• Peter Chapman says:

      The fact that you used the word nested incorrectly might indicate that you are confused. But it doesn’t permit you to assert that “ there is also confusion over the word “nested””. I am not confused.

  6. Thomas Lumley says:

    On it’s own ‘cross-sectional time series model’ doesn’t imply hierarchical structure — they come in ‘fixed-effects’ and ‘random-effects’ versions, where the fixed-effects version estimates a separate intercept (or more parameters) for each series and the random-effects version models them as draws from a distribution.

  7. Andrew says:


    You write, “’empirical Bayes’ means using maximum marginal likelihood…” Not quite. Empirical Bayes has different meanings. One meaning of empirical Bayes is hierarchical modeling using point estimates for the hyperparameters (not necessarily marginal maximum likelihood, by the way; traditionally it’s been common to use moment-based estimates). In other settings, empirical Bayes refers to a more general conceptual framework in which intermediate-level parameters are considered as latent or missing data and averaged over, whereas hyperparameters are considered as fixed quantities to be conditioned on. (And then there are the people who say you can’t condition on a fixed quantity; don’t get me started on that.) In any case, you’re right that I don’t like the term “empirical Bayes” because it seems to imply that plain old “Bayes” is not empirical.

    • OK. Sounds like yet another case of vague and ambiguous naming in the stats literature. The Wikipedia entry for the Empirical Bayes Method cites Chris Bishop’s book for the definition (their [1], my emphasis):

      Empirical Bayes methods are procedures for statistical inference in which the prior distribution is estimated from the data. This approach stands in contrast to standard Bayesian methods, for which the prior distribution is fixed before any data are observed. Despite this difference in perspective, empirical Bayes may be viewed as an approximation to a fully Bayesian treatment of a hierarchical model wherein the parameters at the highest level of the hierarchy are set to their most likely values, instead of being integrated out. Empirical Bayes, also known as maximum marginal likelihood,[1] represents one approach for setting hyperparameters.

      I couldn’t follow the Casella (1985) paper or even the Efron and Morris (1975) paper as they never isolate the technique per se, but instead introduce it implicitly along with their particular application. I will never understand why statisticians can’t just define something clearly. They keep saying “empirical Bayes”, but never stop to define it other than by example.

  8. Peter Chapman says:

    Of all these names, the first I learned was “ components of variance” or “variance components”. If you look at any text book published prior to about 1960 this is what it was called. In those pre computer days books dealt mainly with balanced situations, and it was presented as a technique that enabled one to estimate the variance within each level of a hierarchy. It was/is very useful for understanding industrial processes for which the final product was too variable. It enabled one to gain an insight into those parts of the process that were causing this variability.

  9. Terry says:

    This is a very helpful post.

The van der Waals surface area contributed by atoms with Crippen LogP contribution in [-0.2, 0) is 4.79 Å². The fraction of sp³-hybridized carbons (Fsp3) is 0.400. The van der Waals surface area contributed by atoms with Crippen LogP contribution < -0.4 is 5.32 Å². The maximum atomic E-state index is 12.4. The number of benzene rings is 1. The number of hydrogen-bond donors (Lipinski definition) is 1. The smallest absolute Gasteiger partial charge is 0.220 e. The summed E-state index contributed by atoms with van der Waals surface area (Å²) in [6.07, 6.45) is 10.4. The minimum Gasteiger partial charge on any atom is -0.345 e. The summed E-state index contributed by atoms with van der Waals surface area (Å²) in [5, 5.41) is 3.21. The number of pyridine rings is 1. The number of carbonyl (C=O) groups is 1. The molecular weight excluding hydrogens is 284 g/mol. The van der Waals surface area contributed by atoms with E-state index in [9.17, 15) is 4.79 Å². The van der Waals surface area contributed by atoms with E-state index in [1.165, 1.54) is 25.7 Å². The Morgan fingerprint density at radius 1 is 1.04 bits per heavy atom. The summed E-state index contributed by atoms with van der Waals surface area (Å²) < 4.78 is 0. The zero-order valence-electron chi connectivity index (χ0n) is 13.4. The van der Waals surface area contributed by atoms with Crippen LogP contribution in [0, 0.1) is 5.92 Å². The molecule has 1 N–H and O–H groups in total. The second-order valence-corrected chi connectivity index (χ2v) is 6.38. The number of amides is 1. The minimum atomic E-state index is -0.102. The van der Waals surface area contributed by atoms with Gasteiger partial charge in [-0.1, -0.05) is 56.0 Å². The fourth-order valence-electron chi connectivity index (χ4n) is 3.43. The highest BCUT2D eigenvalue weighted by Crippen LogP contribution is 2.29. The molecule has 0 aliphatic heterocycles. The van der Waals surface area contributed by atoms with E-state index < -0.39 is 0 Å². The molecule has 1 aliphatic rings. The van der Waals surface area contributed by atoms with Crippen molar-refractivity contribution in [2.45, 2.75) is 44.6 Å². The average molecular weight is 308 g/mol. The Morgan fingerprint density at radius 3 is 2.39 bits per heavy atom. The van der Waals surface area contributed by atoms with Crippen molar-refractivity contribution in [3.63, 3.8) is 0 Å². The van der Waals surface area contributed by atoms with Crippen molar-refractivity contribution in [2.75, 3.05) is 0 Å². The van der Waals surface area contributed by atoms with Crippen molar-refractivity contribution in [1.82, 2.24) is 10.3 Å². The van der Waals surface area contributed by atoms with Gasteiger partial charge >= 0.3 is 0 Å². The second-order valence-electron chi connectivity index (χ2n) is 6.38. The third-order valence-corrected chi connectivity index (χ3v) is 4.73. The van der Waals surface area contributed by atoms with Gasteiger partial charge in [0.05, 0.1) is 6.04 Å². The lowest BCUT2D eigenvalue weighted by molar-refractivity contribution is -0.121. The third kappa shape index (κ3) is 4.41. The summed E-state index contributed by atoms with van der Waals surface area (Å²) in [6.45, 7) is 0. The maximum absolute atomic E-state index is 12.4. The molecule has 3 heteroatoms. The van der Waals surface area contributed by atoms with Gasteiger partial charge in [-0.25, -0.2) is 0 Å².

For quite a while, I thought “hierarchical models” were some exotic new technique, and that I had no hope of understanding them. Turns out that I already knew about them, just under a different name.

    • Andrew says:


      Lots of treatments of hierarchical models, including my book with Jennifer, have oversold the idea by treating the methods as automatic and emphasizing that the group-level variance parameters can be estimated from data alone.

      Our focus on this point was understandable as a reaction to earlier Bayesian work that considered the group-level variance parameters as part of the “prior” and thus required to be pre-specified in the analysis. I think we were making a valuable point to emphasize that these hyperparameters can, indeed, be estimated from the data.

      But when the number of groups is not large, you can’t estimate the group-level variance parameter accurately from data alone, and it can help, for both computational and inferential reasons, to guide this inference using prior information. So now we’re moving toward a general recommendation to use informative priors when fitting multilevel models. That’s what we do in rstanarm, for example.

      How did I realize the problem with purely data-based estimates of group-level variance parameters? I realized after seeing Jeff and Justin fit the same hierarchical regression model to a series of datasets (as part of an MRP project). We noticed the estimated group-level variance parameters jumping around from dataset to dataset, resulting in some substantively incoherent inferences.

      Consider a simple case of a state-level variance parameter. When it’s estimated to be near 0, the state intercepts are partially pooled toward the national model, which might predict the state-level intercept based on Republican vote share in the previous election. When the state-level variance is estimated to be a high value, the state intercepts are not pooled, so these estimates will vary much more by state. Having vastly different amounts of pooling from dataset to dataset can wreak havoc on inferences over time. Ideally one would embed all this in a time series model, but in practice we’re often secret-weaponing it, fitting the model separately to each dataset, and we’ll want to regularize this estimate with an informative prior on the group-level variance.

      The point is that if you fit a model, or a series of models, on just one dataset, everything can seem to make sense. But when you fit the model repeatedly to different data, the noisiness of the estimate can be more apparent.

      Our perspective, and our practice, has changed. We oversimplified and oversold. And now I think we’re doing better.

      P.S. OK, I guess this should be its blog post. It should appear in March or so.

    • Terry: There are also philosophical views (the meta-theory of “hierarchical models”) –

  10. Andrew Timm says:

    My professor for a Multilevel Models class at NYU (Marc Scott) had a great wisecrack about this at the beginning of the semester. It was something like:

    “Multilevel Models are like 2 or 3 hard concepts and lots of different names and notations for everything.”

    We had a lot of fun with writing things several different ways as an exercise in translating between disciplines.

  11. Ron says:

    Domain adaptation is closely related to generalization of findings or transportability “a la Pearl”

  12. Dave C. says:

    Actuaries call it “Credibility Theory”